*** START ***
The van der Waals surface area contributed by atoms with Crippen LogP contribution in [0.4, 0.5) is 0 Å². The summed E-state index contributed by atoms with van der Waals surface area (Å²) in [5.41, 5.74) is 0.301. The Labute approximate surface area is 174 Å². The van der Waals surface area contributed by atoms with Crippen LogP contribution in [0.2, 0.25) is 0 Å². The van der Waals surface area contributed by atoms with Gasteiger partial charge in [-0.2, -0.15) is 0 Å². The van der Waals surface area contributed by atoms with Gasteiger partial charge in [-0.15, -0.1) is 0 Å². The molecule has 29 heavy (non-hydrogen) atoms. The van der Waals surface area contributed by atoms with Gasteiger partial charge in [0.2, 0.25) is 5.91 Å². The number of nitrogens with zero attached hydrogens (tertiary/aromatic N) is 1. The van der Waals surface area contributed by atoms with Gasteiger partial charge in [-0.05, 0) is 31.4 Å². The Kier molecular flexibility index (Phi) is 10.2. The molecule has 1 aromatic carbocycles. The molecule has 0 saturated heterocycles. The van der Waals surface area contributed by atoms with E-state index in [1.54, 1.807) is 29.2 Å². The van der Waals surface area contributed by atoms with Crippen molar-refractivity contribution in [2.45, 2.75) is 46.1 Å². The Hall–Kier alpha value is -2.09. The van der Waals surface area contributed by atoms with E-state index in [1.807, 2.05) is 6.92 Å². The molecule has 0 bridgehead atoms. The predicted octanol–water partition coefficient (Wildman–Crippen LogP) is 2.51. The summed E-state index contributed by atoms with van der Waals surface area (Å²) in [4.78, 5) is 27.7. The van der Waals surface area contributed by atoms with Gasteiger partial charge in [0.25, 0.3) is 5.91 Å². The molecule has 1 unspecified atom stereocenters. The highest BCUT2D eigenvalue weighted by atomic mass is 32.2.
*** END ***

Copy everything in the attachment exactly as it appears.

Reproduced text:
The van der Waals surface area contributed by atoms with Crippen LogP contribution in [0.4, 0.5) is 0 Å². The summed E-state index contributed by atoms with van der Waals surface area (Å²) in [5.41, 5.74) is 0.301. The Labute approximate surface area is 174 Å². The van der Waals surface area contributed by atoms with Crippen LogP contribution in [0.2, 0.25) is 0 Å². The van der Waals surface area contributed by atoms with Gasteiger partial charge in [-0.2, -0.15) is 0 Å². The van der Waals surface area contributed by atoms with Gasteiger partial charge in [-0.15, -0.1) is 0 Å². The molecule has 29 heavy (non-hydrogen) atoms. The van der Waals surface area contributed by atoms with Gasteiger partial charge in [0.2, 0.25) is 5.91 Å². The number of nitrogens with zero attached hydrogens (tertiary/aromatic N) is 1. The van der Waals surface area contributed by atoms with Gasteiger partial charge in [-0.05, 0) is 31.4 Å². The Kier molecular flexibility index (Phi) is 10.2. The molecule has 1 aromatic carbocycles. The molecule has 0 saturated heterocycles. The van der Waals surface area contributed by atoms with E-state index in [1.54, 1.807) is 29.2 Å². The van der Waals surface area contributed by atoms with Crippen molar-refractivity contribution in [2.45, 2.75) is 46.1 Å². The Hall–Kier alpha value is -2.09. The van der Waals surface area contributed by atoms with E-state index in [1.807, 2.05) is 6.92 Å². The molecule has 0 bridgehead atoms. The predicted octanol–water partition coefficient (Wildman–Crippen LogP) is 2.51. The summed E-state index contributed by atoms with van der Waals surface area (Å²) in [4.78, 5) is 27.7. The van der Waals surface area contributed by atoms with Gasteiger partial charge in [0.25, 0.3) is 5.91 Å². The molecule has 1 unspecified atom stereocenters. The highest BCUT2D eigenvalue weighted by atomic mass is 32.2.